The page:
Nutcracker and mime
Posted 27 May 2003 - 06:57 AM
Our discussion was about whether this is traditionally done, either for Nutcracker or any other ballet. I said this was never in any Nutcracker I’d seen before. My wife said she’d seen it before – it didn’t come out whether in the Nutcracker or elsewhere. My daughter watched.
Some more background. I assumed the first time I saw it that the Boston Ballet did this to make difficult-to-understand mime more “clear.” It did indeed do this, but at a cost. My attention was pulled from the symbolic mime scene at the front, to the enacted scene at the rear, weakening the effect of the mime. At the same time, the synchronization of the scenes, and the problems in achieving synchronization became a problem. I was occupied with it even though I didn’t care about that aspect at all.
So, is this a traditionally accepted device? Should this be viewed in the same light as Odette’s appearance in Act III of Swan Lake? That scene isn’t necessary, either. Odette’s music is played at that point; we don’t have to see her flailing in a window to know Siegfried should be thinking about her (or is it Ken or Daniel)?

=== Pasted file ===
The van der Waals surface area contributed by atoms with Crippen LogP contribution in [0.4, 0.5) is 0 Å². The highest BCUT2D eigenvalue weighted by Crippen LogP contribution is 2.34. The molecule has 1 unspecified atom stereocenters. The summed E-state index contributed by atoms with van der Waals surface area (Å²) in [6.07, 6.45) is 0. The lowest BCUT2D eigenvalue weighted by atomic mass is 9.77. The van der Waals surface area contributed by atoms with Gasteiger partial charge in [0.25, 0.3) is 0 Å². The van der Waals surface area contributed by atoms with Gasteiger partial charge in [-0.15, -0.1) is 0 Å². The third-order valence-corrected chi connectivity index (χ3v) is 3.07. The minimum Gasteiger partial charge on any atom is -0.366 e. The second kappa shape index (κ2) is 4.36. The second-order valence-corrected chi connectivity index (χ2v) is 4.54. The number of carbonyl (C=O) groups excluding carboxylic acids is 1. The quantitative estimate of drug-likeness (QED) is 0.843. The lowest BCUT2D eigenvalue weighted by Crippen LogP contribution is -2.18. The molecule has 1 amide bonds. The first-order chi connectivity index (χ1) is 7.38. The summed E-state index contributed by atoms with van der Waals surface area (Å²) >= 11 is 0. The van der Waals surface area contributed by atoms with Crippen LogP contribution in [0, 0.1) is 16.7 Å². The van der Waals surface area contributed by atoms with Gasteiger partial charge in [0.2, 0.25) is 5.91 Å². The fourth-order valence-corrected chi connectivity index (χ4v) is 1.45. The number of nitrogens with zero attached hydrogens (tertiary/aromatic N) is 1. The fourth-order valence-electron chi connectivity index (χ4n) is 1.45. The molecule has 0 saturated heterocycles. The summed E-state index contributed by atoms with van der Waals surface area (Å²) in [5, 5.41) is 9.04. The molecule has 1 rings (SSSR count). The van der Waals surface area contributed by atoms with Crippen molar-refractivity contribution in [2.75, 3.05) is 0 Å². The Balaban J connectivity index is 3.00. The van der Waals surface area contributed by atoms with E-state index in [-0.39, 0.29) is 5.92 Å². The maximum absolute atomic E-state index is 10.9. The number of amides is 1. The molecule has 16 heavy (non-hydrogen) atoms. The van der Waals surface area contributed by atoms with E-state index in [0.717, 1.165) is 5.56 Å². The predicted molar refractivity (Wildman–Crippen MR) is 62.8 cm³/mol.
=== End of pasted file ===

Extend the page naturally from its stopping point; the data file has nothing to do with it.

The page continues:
Are there other cases? Is this part of the slow death of mime or an attempt to keep it alive? Pandering? An admission the dancers aren’t good at mime? Acceptance of changes in modern audiences?
Posted 27 May 2003 - 07:02 AM
I think the mime sequence for the Nutcracker Prince, ably performed by small boys for decades, is charming and one of the best children's parts. I'd vote to keep it -- I can see that the Shadow Creatures would be distracting. They also might not be visible in every part of the house. Write a letter
Posted 27 May 2003 - 07:27 AM
In the Joffrey's production, the Prince is backed up by the women of the corps --- the soon-to-be Flowers. And when I say "backed up", think of back-up singers in your favorite 60's singing ensemble. While standing in formation, the women march and salute like soldiers, dangle their fingers in front of their faces to convey mouse whiskers, throw their hands back in mock-horror ... it's great fun, and not really distracting in the way a full re-enactment might be.
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